About one in three Americans who were given prescription opioid painkillers by their doctor for two months or longer report that they became addicted to or dependent on these drugs, according to a recent survey. The widespread prescription of opioid medications – combined with limited guidance on the proper use of these drugs by physicians – has helped contribute to the epidemic of opioid addiction and abuse in the U.S., the Washington Post and Kaiser Family Foundation survey found.
Although nearly all of the patients who responded to the survey had been prescribed opioids from a doctor, most said that they received little guidance from their physician on the safe use of these drugs. More than 60% of patients reported that their doctor gave no advice on when to stop taking painkillers, and about 20% reported that they received too little information about the risk of addiction or other side effects.
U.S. physicians wrote about 240 million prescriptions for hydrocodone, oxycodone, methadone, fentanyl, and other opioid medications in 2014 – enough for every U.S. adult to have their own pill bottle. This widespread prescription of opioids by doctors – combined with limited information for patients about the safe use of these drugs – has helped fuel an epidemic of opioid deaths in the U.S. The Centers for Disease Control and Prevention reports that since 2000, opioid overdoses have claimed the lives of about 180,000 Americans, including 30,000 deaths in 2015 alone. Opioid abuse has played a key role in rising death rates among middle-aged white Americans, and has contributed to the first drop in life expectancy for Americans in more than two decades.
Although many opioid users report that the drugs have helped them live a more productive life, many family members have raised concerns about the effect of these drugs on their loved ones. The Washington Post survey found that more than half of family members of opioid users suspect that their loved ones have become addicted to prescription painkillers. Many family members also report that opioids have damaged the physical or mental health, personal relationships, or finances of loved ones taking prescription painkillers.
Although the CDC has warned that opioid medications are not effective beyond 12 weeks of treatment, many patients are prescribed these drugs for much longer. About 5% of Americans report that they have used opioids for two months or more; roughly half of these patients said that they were prescribed opioids for two years or longer.
Most patients in the Washington Post survey reported that they began taking opioid medications after receiving a doctor’s prescription to treat pain from a chronic condition, surgery, or an injury. Although most patients said that they tried non-narcotic medications or alternative therapies to manage their pain, the majority said that these treatment methods were ineffective.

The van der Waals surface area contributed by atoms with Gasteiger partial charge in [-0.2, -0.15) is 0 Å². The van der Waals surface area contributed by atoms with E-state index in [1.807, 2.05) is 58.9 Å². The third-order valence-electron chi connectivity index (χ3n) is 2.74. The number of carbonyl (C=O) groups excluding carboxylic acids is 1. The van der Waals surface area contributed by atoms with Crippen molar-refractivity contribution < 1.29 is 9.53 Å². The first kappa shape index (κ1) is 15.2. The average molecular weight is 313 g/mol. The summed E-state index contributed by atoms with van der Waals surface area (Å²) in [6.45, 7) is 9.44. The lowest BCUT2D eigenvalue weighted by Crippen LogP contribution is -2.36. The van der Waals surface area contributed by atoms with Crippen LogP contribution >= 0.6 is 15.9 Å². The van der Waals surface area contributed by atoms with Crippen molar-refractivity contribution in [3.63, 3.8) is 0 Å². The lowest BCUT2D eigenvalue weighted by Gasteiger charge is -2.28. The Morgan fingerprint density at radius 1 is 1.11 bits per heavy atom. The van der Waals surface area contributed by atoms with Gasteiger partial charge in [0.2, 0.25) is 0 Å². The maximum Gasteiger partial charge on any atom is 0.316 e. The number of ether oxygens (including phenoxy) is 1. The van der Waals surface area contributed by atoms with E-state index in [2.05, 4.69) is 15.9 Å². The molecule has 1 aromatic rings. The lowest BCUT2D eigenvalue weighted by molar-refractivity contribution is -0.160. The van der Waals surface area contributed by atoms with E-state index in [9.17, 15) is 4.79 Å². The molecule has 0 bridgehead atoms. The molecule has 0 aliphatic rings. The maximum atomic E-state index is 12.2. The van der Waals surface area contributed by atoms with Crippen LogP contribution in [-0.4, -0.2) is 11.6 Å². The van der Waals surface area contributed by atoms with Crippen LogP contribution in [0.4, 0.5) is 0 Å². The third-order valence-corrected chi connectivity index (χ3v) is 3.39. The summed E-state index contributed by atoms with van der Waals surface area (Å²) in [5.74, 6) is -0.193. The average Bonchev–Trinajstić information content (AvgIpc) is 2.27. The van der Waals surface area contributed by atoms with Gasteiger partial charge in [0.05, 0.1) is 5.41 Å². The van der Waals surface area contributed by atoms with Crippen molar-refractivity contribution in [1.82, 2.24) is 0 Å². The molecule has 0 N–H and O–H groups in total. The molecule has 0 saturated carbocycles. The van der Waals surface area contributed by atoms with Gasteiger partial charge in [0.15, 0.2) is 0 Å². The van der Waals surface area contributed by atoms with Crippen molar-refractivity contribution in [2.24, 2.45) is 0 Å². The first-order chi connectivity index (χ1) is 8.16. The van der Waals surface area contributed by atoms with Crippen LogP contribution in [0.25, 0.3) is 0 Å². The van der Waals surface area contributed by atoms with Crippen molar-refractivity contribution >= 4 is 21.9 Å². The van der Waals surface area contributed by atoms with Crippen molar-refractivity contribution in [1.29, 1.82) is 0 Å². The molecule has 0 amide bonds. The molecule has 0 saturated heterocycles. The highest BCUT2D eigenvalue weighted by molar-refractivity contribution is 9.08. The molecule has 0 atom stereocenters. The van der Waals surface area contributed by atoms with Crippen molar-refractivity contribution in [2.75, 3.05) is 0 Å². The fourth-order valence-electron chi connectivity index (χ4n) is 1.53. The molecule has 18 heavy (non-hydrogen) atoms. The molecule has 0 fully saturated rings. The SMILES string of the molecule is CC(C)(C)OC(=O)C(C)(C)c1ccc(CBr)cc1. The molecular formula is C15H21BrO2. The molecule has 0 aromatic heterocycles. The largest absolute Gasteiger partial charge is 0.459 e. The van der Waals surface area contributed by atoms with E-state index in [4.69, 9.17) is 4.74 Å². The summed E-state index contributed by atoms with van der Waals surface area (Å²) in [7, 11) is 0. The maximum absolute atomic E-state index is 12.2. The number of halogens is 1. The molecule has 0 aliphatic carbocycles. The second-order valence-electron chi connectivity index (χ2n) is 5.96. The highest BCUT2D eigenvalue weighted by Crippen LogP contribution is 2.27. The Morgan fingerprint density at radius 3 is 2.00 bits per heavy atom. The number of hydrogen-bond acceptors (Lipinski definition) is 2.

Many of the survey respondents also reported that they used opioid medications in combination with drugs for anxiety, depression or sleep, which can depress the central nervous system. The use of opioids in combination with other CNS-depressant drugs may place patients at risk of a combined drug overdose, which could be fatal.
Victims of Opioid Painkillers? You May Qualify to File a Claim.
Despite the efforts of federal health authorities to control the U.S. opioid epidemic, thousands of Americans are affected each year by abuse, addiction, and overdoses caused by prescription painkillers. This epidemic of opioid abuse and addiction has been fueled in part by the indiscriminate prescribing practices of some doctors, as well as the aggressive marketing of opioid medications by the pharmaceutical industry.
If you or a loved one have been affected by complications from opioid painkillers, you may be eligible to file a lawsuit against the manufacturer of the drug or the doctor who prescribed it. The first step in taking legal action to protect your rights is to speak with an attorney who can advise you regarding your legal options and guide you through the process of filing a claim.
The lawyers at Heygood, Orr & Pearson have filed hundreds of lawsuits on behalf of patients and their loved ones who have been harmed by dangerous opioid medications or other prescription drugs. Our law firm has also filed lawsuits on behalf of consumers who have been harmed by dangerous medical devices, defective products, or other wrongdoing on the part of individuals or corporations. Heygood, Orr & Pearson has taken on some of the largest corporations in the world on behalf of our clients. Our firm believes that all Americans should have the right to professional, qualified legal counsel to ensure that their legal rights are fully protected in a court of law.
To learn more about filing an opioid painkiller lawsuits and for more information about whether you may qualify to file a case, contact the lawyers at Heygood, Orr & Pearson for a free legal consultation. You can reach us by calling toll-free at 1-877-446-9001, or by following the link to our free case evaluation form and answering a few brief questions to get started.